However, there are a still couple of bugs in the system. The first problem is that just because movies have the prerogative to go further than reality can, it doesn’t always mean that they actually succeed at it. The theme might be interesting, but it still has to be a good movie, or the content just won’t matter. It’s like trying to light a sparkler in the rain; it’s still a sparkler, but without the right conditions, you may as well be trying to light a stick of celery. The second problem is that the movie theme of human beings going beyond their limits is so popular that it becomes quite difficult to decide what counts as a proper transhumanist concept and what doesn’t.
Here’s a quick example that might help explain that problem. Many people are long or short sighted and wear glasses – glasses being a simple device that restores vision to the 20/20 standard that the general human model is meant to have. This is basically a kind of therapy. Next up, we have things like telescopes, which enable us to see distances that even another 2 billion years’ worth of evolution probably wouldn’t allow for naturally. Telescopes are not therapeutic – they do not correct human vision, they improve on what’s already there. But, we can put a telescope down. The transhumanist ideal would be to either surgically (or preferably, genetically) alter the biology of the human eye so that it could naturally – and forevermore – see the sort of distances that we see through a telescope, but without the need for the actual telescope.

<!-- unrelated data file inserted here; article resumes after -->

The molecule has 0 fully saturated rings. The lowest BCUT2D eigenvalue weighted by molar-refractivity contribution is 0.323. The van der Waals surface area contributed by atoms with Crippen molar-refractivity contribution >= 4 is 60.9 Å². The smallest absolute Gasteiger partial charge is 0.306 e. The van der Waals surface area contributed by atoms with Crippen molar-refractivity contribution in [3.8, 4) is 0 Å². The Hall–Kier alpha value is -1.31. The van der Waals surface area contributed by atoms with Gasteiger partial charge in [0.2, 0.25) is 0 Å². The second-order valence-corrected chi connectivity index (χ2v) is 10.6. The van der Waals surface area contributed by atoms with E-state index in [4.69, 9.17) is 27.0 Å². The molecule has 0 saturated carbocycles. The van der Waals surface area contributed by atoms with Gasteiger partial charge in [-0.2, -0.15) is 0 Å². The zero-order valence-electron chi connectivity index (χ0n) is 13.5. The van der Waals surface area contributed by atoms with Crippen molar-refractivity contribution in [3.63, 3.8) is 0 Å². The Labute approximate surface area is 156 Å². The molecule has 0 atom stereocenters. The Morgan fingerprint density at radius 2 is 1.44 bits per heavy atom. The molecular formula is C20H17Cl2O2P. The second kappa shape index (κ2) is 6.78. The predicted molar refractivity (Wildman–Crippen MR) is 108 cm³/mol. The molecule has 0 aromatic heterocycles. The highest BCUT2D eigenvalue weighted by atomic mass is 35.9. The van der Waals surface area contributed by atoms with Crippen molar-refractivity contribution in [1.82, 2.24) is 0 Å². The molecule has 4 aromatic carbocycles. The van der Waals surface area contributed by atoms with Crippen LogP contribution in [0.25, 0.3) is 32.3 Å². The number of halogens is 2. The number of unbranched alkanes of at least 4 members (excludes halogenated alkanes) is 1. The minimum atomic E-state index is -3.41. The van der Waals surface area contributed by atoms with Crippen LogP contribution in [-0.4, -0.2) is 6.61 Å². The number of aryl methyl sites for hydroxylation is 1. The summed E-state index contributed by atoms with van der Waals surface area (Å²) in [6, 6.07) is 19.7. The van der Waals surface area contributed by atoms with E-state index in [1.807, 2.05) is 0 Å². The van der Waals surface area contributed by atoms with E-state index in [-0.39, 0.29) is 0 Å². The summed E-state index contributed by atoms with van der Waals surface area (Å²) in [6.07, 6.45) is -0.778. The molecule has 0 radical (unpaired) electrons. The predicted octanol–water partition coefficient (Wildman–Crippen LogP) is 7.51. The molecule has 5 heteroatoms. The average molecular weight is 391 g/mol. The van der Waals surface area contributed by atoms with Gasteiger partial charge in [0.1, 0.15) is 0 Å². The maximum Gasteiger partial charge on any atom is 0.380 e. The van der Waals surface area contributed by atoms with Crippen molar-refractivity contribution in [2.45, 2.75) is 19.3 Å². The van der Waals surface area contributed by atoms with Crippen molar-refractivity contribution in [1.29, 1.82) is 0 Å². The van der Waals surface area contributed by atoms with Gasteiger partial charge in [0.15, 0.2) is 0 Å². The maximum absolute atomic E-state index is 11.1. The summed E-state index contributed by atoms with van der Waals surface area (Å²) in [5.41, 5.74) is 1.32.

Therapy, improvement, enhancement – those are the three categories that I tried to use while deciding on the entries for this list. But it is often quite difficult to separate the three; the lines between them are usually quite blurry (as is quite often the science of human enhancement itself). Having said that, obviously we’re not going to talk about every film where the main character wears glasses or has an artificial limb: As useful as Hook sometimes finds the shape of his replacement hand to be, Pulp Fiction would probably be counted as a romantic comedy before Hook could be called a transhumanist film.
With those formalities out of the way then, here are eight of cinema’s best examples of tackling (or at least attempting to) the endlessly complicated but always exciting concept of whether we are moving towards making people better…..or towards making better people.